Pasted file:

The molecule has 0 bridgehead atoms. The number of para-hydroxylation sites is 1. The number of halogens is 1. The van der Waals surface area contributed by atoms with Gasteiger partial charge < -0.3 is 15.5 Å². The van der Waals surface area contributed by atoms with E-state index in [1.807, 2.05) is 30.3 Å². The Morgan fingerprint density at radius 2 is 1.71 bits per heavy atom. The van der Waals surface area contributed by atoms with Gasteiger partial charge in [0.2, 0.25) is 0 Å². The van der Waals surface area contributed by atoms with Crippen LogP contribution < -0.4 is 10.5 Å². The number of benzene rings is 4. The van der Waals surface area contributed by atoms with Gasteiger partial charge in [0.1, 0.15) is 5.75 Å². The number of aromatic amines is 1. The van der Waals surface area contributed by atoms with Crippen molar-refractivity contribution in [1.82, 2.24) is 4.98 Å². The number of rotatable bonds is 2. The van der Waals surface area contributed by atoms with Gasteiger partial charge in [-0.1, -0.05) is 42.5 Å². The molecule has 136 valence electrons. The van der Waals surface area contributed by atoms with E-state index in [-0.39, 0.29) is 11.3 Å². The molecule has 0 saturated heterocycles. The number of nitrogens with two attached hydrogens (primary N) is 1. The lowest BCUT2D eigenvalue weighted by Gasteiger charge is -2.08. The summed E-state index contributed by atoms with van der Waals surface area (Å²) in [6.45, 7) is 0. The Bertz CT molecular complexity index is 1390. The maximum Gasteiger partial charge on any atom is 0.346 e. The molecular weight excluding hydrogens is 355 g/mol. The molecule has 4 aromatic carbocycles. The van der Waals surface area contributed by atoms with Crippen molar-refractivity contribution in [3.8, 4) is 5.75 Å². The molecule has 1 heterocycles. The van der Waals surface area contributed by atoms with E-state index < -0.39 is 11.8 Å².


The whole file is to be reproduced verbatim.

The molecule has 0 bridgehead atoms. The number of para-hydroxylation sites is 1. The number of halogens is 1. The van der Waals surface area contributed by atoms with Gasteiger partial charge < -0.3 is 15.5 Å². The van der Waals surface area contributed by atoms with E-state index in [1.807, 2.05) is 30.3 Å². The Morgan fingerprint density at radius 2 is 1.71 bits per heavy atom. The van der Waals surface area contributed by atoms with Gasteiger partial charge in [0.2, 0.25) is 0 Å². The van der Waals surface area contributed by atoms with Crippen LogP contribution < -0.4 is 10.5 Å². The number of benzene rings is 4. The van der Waals surface area contributed by atoms with Gasteiger partial charge in [0.1, 0.15) is 5.75 Å². The number of aromatic amines is 1. The van der Waals surface area contributed by atoms with Crippen molar-refractivity contribution in [1.82, 2.24) is 4.98 Å². The number of rotatable bonds is 2. The van der Waals surface area contributed by atoms with Gasteiger partial charge in [-0.1, -0.05) is 42.5 Å². The molecule has 136 valence electrons. The van der Waals surface area contributed by atoms with E-state index in [-0.39, 0.29) is 11.3 Å². The molecule has 0 saturated heterocycles. The number of nitrogens with two attached hydrogens (primary N) is 1. The lowest BCUT2D eigenvalue weighted by Gasteiger charge is -2.08. The summed E-state index contributed by atoms with van der Waals surface area (Å²) in [6.45, 7) is 0. The Bertz CT molecular complexity index is 1390. The maximum Gasteiger partial charge on any atom is 0.346 e. The molecular weight excluding hydrogens is 355 g/mol. The molecule has 4 aromatic carbocycles. The van der Waals surface area contributed by atoms with Crippen molar-refractivity contribution in [3.8, 4) is 5.75 Å². The molecule has 1 heterocycles. The van der Waals surface area contributed by atoms with E-state index < -0.39 is 11.8 Å².